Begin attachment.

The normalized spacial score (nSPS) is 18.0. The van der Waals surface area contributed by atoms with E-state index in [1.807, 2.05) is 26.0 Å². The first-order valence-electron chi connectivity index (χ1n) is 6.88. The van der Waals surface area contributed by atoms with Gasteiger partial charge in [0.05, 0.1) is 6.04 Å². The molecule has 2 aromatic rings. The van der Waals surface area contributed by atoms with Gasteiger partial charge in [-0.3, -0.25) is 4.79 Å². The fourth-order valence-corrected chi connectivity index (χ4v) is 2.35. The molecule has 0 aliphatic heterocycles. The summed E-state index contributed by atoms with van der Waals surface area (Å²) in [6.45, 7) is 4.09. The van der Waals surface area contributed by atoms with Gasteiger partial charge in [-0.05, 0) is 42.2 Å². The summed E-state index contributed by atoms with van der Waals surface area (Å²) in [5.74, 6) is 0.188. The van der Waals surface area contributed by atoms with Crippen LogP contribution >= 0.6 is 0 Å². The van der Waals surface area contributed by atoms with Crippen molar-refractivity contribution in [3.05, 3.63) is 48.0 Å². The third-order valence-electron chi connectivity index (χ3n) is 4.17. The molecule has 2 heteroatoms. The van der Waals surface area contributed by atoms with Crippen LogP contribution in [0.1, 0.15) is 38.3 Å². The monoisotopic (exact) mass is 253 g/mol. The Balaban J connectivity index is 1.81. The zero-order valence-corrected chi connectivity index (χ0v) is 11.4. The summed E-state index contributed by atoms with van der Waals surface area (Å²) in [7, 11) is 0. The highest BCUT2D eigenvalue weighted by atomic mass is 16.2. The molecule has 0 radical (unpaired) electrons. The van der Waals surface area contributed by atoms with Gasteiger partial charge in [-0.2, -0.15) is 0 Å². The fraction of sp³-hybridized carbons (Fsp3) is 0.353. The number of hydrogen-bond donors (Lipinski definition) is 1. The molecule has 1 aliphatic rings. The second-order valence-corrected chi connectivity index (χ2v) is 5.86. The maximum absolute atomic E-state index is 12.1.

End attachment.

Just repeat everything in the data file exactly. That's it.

The normalized spacial score (nSPS) is 18.0. The van der Waals surface area contributed by atoms with E-state index in [1.807, 2.05) is 26.0 Å². The first-order valence-electron chi connectivity index (χ1n) is 6.88. The van der Waals surface area contributed by atoms with Gasteiger partial charge in [0.05, 0.1) is 6.04 Å². The molecule has 2 aromatic rings. The van der Waals surface area contributed by atoms with Gasteiger partial charge in [-0.3, -0.25) is 4.79 Å². The fourth-order valence-corrected chi connectivity index (χ4v) is 2.35. The molecule has 0 aliphatic heterocycles. The summed E-state index contributed by atoms with van der Waals surface area (Å²) in [6.45, 7) is 4.09. The van der Waals surface area contributed by atoms with Gasteiger partial charge in [-0.05, 0) is 42.2 Å². The summed E-state index contributed by atoms with van der Waals surface area (Å²) in [5.74, 6) is 0.188. The van der Waals surface area contributed by atoms with Crippen LogP contribution >= 0.6 is 0 Å². The van der Waals surface area contributed by atoms with Crippen molar-refractivity contribution in [3.05, 3.63) is 48.0 Å². The third-order valence-electron chi connectivity index (χ3n) is 4.17. The molecule has 2 heteroatoms. The van der Waals surface area contributed by atoms with Crippen LogP contribution in [0.1, 0.15) is 38.3 Å². The monoisotopic (exact) mass is 253 g/mol. The Balaban J connectivity index is 1.81. The zero-order valence-corrected chi connectivity index (χ0v) is 11.4. The summed E-state index contributed by atoms with van der Waals surface area (Å²) in [7, 11) is 0. The highest BCUT2D eigenvalue weighted by atomic mass is 16.2. The molecule has 0 radical (unpaired) electrons. The van der Waals surface area contributed by atoms with Gasteiger partial charge in [-0.2, -0.15) is 0 Å². The fraction of sp³-hybridized carbons (Fsp3) is 0.353. The number of hydrogen-bond donors (Lipinski definition) is 1. The molecule has 1 aliphatic rings. The second-order valence-corrected chi connectivity index (χ2v) is 5.86. The maximum absolute atomic E-state index is 12.1.